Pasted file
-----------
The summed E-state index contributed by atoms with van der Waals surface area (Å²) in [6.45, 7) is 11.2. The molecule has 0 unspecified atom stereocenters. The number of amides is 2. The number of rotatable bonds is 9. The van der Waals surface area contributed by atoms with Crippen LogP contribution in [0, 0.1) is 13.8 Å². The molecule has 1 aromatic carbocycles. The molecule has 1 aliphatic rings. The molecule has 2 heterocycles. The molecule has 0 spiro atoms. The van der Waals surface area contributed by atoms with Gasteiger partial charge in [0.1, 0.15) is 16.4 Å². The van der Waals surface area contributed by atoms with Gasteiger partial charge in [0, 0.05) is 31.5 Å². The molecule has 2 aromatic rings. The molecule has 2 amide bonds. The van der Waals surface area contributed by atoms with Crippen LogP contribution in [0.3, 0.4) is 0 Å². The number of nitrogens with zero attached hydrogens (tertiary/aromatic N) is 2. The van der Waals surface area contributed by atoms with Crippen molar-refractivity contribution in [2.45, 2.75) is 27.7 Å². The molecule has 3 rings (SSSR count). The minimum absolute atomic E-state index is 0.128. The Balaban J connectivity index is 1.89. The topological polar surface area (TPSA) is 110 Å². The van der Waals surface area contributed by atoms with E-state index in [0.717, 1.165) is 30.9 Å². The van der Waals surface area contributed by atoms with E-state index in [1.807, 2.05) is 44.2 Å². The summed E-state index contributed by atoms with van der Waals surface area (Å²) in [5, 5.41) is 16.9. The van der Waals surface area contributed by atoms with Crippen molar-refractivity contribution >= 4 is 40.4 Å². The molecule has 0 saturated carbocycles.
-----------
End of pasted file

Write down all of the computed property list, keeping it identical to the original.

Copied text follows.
The summed E-state index contributed by atoms with van der Waals surface area (Å²) in [6.45, 7) is 11.2. The molecule has 0 unspecified atom stereocenters. The number of amides is 2. The number of rotatable bonds is 9. The van der Waals surface area contributed by atoms with Crippen LogP contribution in [0, 0.1) is 13.8 Å². The molecule has 1 aromatic carbocycles. The molecule has 1 aliphatic rings. The molecule has 2 heterocycles. The molecule has 0 spiro atoms. The van der Waals surface area contributed by atoms with Gasteiger partial charge in [0.1, 0.15) is 16.4 Å². The van der Waals surface area contributed by atoms with Gasteiger partial charge in [0, 0.05) is 31.5 Å². The molecule has 2 aromatic rings. The molecule has 2 amide bonds. The van der Waals surface area contributed by atoms with Crippen LogP contribution in [0.3, 0.4) is 0 Å². The number of nitrogens with zero attached hydrogens (tertiary/aromatic N) is 2. The van der Waals surface area contributed by atoms with Crippen molar-refractivity contribution in [2.45, 2.75) is 27.7 Å². The molecule has 3 rings (SSSR count). The minimum absolute atomic E-state index is 0.128. The Balaban J connectivity index is 1.89. The topological polar surface area (TPSA) is 110 Å². The van der Waals surface area contributed by atoms with E-state index in [0.717, 1.165) is 30.9 Å². The van der Waals surface area contributed by atoms with E-state index in [1.807, 2.05) is 44.2 Å². The summed E-state index contributed by atoms with van der Waals surface area (Å²) in [5, 5.41) is 16.9. The van der Waals surface area contributed by atoms with Crippen molar-refractivity contribution >= 4 is 40.4 Å². The molecule has 0 saturated carbocycles.